A deeply religious woman, Anne's main works are religious centered. Anne was overly passionate about her religion, which can be seen in the letters she wrote to her sons, Anthony Bacon and Sir Francis Bacon. Due to her education, she wrote many letters to clergymen and debated theology with them as well, however, the letters to her sons are more concerned with their well-being both in mind, body, and spirit. At twenty-two, she translated and published Bernardino of Siena's work Ochines Sermons from the Italian. Her translation from the Latin into English of Bishop John Jewel's work of 1564 Apology for the Church of England was a significant step in the intellectual justification of Protestantism in England. The work was a clarification of the differences between Anglicanism and Roman Catholicism, and was critical to the support of Elizabeth I's religious policies.
Anne Bacon married Sir Nicholas Bacon, Queen Elizabeth's Keeper of the Great Seal, in 1553 and they had two sons, Anthony and Francis Bacon, the latter later becoming a philosopher and a pioneer of the scientific revolution. For a while, Anne Bacon was a leading Lady-in-Waiting to Queen Elizabeth. Her religious views remained strongly Puritan, and she called for the eradication of all Popery in the Church of England.
Anne wrote many letters, fervent with her passion for her Protestant beliefs. Many of her later letters were addressed to her sons, Anthony and Francis. Her letters to her sons are said to express “the jealousy with which she regarded her authority over them long after they had reached manhood,” and being concerned with their spiritual welfare. In the letters she also demands they follow her wishes, scorns them when they disregard her wishes, and expects her sons to update her quite thoroughly on their day-to-day lives. Though these demands she makes are true, sources agree, her main concern was their spiritual welfare, and their religious lives.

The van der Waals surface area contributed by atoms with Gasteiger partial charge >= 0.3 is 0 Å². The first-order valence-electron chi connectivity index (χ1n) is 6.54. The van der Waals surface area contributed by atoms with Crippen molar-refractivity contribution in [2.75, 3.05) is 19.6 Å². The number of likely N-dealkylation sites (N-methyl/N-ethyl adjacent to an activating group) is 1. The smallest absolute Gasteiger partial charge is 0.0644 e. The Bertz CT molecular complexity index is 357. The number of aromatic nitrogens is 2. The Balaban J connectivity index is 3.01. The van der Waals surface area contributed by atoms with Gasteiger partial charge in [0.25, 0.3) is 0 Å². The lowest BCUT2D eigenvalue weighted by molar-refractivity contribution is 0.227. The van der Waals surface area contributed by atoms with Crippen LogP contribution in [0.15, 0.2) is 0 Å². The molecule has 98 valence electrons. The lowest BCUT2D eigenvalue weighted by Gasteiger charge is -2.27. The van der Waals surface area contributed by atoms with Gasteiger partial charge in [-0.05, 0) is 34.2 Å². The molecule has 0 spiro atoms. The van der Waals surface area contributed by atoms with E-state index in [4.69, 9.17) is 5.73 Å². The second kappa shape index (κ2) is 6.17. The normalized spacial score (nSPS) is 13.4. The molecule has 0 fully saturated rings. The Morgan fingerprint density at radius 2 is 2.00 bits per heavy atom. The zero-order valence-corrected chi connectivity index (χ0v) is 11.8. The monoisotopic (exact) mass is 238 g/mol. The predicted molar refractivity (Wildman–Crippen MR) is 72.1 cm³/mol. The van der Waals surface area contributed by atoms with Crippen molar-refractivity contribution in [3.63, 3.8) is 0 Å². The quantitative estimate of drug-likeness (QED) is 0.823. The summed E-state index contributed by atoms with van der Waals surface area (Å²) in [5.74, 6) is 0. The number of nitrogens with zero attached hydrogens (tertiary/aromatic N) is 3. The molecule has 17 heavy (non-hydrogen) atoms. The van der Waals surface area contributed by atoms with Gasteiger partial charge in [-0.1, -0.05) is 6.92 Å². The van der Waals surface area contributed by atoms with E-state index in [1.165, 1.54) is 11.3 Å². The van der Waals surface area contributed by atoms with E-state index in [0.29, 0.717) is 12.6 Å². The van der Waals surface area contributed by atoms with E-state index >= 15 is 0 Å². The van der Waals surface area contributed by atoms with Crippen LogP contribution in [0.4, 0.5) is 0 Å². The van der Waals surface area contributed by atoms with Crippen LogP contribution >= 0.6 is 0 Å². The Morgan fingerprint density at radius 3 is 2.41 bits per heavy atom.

In James Spedding’s book, The Letters and Life of Francis Bacon, a letter from Anne to Francis is featured. Here Anne addresses her views of the on-goings of the church and the government, speaking knowledgably and elegantly. She addresses her son, and though the letter is quite formal and written in flowery vocabulary, her emotions and love for her religion and her son come through. She expresses her desires that he be a good man. Others of these letters were addressed to clergymen, amongst them Bishop Goodman. Anne wrote letters thoroughly quoting classic Greek and Latin. In her later years, Bishop Goodman called Anne “frantic in her age” and so it seems she lived somewhat out of the spotlight until her death in 1610. This is a portion of Anne’s life where we can find little information. Her later years seem to be somewhat of a mystery, as she wrote few letters, and participated in few events at court.
In her last letter, dated August 27, 1610, Anne wrote to her friend Sir Michael Hicks, inviting him to her funeral. Her exact date of passing is not precisely known, though it is clearly in the days surrounding this letter. She died at about the age of 82 and was entombed in St Michael's Church in St Albans. Her second son, Sir Francis Bacon is buried there as well, per his request to be near his mother.
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